Hunt for Tilapia continues in Mackay

A barramundi which is a natural predator of tilapia
Barramundi are natural predators of Tilapia and are currently being monitored in the Mackay Gooseponds. In June this year 1000 barramundi fingerlings were released into the Gooseponds to help control the Tilapia pest species. The release was a coordinated event, made possible by strong support and contribution from the local community, including key stakeholders – Reef Catchments, the Mackay Recreational Fishers Alliance and Mackay Area Fish Stocking Association.

Efforts to detect and control tilapia outbreaks in Mackay were recently renewed, taking a high-tech twist with the use of environmental DNA (eDNA sampling).

Trent Power, aquatic ecologist from Catchment Solutions, said the latest round of Tilapia sampling would focus primarily on the upstream and downstream waterways around the Gooseponds, as well as other potential at-risk areas.

“As well as the Gooseponds and adjoining waterways, we will extend the search to the Botanic Garden lagoons as this area is a likely hotspot for new incursions,” Mr Power said.

Samples of eDNA collected will be sent to James Cook University (JCU) where they will be analysed for the presence of tilapia DNA, providing a method of early detection.

“The team at JCU have developed primers which can amplify DNA markers specific to tilapia, allowing us to detect the presence of tilapia DNA in water samples,” Mr Power said.

“This technique is relatively new but has proved to be very sensitive, with the potential to detect tilapia at some sites where traditional sampling methods may not pick them up.

“The data can be used to assess current distribution and also to track movements in the tilapia population with follow-up sampling after the wet season.

“This information will also help us assess the predatory control trial (release of barramundi) in the Gooseponds which started in June this year, it would be very encouraging if tilapia DNA was not found.”

Samples will also be gathered with the use of an electrofishing boat to support eDNA findings and provide additional information on the native fish populations.

“As the name implies, electrofishing uses an electrical current to temporarily stun the fish which can then be scooped up and identified. It is important to use both techniques to provide the best picture of the fish community at each site. eDNA will be able to tell us if tilapia are present and electrofishing will allow us to determine species composition and size distributions,” Mr Power said.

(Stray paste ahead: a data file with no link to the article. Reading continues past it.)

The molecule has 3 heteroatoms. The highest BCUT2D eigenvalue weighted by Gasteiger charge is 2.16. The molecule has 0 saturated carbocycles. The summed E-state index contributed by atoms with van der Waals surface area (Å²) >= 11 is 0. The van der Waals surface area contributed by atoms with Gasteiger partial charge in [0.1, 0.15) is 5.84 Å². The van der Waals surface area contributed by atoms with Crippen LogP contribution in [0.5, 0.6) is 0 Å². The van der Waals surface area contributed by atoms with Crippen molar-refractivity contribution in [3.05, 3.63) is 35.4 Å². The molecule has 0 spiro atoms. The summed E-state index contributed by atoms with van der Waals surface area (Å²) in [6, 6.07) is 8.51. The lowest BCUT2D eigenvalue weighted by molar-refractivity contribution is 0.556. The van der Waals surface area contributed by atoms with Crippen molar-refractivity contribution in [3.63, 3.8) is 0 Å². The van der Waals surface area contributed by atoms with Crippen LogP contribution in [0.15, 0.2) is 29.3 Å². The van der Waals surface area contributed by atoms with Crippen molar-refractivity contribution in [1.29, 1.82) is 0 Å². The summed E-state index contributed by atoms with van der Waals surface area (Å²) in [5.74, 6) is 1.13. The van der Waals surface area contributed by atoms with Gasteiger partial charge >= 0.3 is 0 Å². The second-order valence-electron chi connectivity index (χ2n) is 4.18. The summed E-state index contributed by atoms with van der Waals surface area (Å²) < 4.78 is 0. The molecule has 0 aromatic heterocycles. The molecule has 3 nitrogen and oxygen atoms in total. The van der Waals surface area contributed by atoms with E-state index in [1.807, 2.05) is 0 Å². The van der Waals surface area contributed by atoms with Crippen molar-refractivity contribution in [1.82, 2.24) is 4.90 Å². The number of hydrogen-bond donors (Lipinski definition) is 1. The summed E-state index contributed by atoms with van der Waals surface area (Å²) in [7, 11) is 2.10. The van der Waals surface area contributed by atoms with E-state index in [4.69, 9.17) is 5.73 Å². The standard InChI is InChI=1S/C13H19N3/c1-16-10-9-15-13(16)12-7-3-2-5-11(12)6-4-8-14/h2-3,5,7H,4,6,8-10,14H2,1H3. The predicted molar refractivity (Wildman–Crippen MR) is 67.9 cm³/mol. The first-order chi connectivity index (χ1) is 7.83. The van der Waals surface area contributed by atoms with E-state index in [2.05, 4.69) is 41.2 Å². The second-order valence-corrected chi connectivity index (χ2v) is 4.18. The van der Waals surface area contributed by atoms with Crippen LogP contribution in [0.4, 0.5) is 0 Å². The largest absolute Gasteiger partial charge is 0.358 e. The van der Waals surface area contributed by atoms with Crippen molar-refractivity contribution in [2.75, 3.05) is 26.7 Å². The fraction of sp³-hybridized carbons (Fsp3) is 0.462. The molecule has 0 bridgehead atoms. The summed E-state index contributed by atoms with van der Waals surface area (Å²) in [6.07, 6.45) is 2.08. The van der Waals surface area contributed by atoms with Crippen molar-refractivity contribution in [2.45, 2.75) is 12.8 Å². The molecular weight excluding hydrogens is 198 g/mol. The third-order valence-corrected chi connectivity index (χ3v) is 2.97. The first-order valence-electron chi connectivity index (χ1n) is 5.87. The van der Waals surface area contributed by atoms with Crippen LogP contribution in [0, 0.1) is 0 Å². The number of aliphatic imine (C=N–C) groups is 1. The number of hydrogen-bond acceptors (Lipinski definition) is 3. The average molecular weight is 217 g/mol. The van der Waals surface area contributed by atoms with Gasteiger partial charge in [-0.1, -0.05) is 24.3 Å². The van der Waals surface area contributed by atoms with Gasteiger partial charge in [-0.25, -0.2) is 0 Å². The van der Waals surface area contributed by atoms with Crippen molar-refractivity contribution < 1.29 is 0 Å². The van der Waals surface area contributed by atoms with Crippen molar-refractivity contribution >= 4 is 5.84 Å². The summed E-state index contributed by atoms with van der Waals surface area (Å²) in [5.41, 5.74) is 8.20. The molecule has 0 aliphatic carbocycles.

He said it was critical the levels of tilapia in Mackay continued to be tracked and monitored.

“Tilapia are considered to be one of the worst aquatic pest species in Australia with a high potential to out compete our native fish species, so it is very important we have an accurate gauge of their movement,” Mr Power said.

“If you sight or catch a tilapia, we are asking people to ring Queensland Fisheries straight away to report the find on 13 25 23. If we can get the community on board to keep an eye out for tilapia and to report sightings, we have a much better chance of controlling the spread in Mackay and beyond.”

He said he applauded the level of community commitment so far.

“We would not be able to so successfully address Tilapia in the Mackay region without the support we have had from the community. The project has been a coordinated community effort, with strong support from key groups such as the Mackay Recreational Fishers Alliance and Mackay Area Fish Stocking Association. Very generous donations from members of the public were also received for the purchase of barra fingerlings”

Stop the Spread is a Reef Catchments Systems Repair program, with funding from the Australian Government and supported by the local community.